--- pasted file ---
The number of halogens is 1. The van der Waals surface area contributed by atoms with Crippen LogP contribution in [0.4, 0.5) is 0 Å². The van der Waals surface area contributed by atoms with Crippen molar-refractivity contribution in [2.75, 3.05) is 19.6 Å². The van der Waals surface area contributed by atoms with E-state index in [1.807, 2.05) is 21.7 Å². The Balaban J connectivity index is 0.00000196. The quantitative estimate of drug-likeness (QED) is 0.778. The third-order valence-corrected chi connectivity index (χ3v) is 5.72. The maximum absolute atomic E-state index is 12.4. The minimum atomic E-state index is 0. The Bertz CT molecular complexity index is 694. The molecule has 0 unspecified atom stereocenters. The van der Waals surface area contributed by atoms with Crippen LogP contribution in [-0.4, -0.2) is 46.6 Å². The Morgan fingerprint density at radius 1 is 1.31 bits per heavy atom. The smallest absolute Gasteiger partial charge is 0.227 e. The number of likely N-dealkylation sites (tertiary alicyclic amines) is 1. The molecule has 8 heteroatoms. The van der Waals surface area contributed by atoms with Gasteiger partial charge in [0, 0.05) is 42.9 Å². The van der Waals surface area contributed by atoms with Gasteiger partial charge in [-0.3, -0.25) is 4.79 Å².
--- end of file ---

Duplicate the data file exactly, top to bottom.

The number of halogens is 1. The van der Waals surface area contributed by atoms with Crippen LogP contribution in [0.4, 0.5) is 0 Å². The van der Waals surface area contributed by atoms with Crippen molar-refractivity contribution in [2.75, 3.05) is 19.6 Å². The van der Waals surface area contributed by atoms with E-state index in [1.807, 2.05) is 21.7 Å². The Balaban J connectivity index is 0.00000196. The quantitative estimate of drug-likeness (QED) is 0.778. The third-order valence-corrected chi connectivity index (χ3v) is 5.72. The maximum absolute atomic E-state index is 12.4. The minimum atomic E-state index is 0. The Bertz CT molecular complexity index is 694. The molecule has 0 unspecified atom stereocenters. The van der Waals surface area contributed by atoms with Crippen LogP contribution in [-0.4, -0.2) is 46.6 Å². The Morgan fingerprint density at radius 1 is 1.31 bits per heavy atom. The smallest absolute Gasteiger partial charge is 0.227 e. The number of likely N-dealkylation sites (tertiary alicyclic amines) is 1. The molecule has 8 heteroatoms. The van der Waals surface area contributed by atoms with Gasteiger partial charge in [0, 0.05) is 42.9 Å². The van der Waals surface area contributed by atoms with Gasteiger partial charge in [-0.3, -0.25) is 4.79 Å².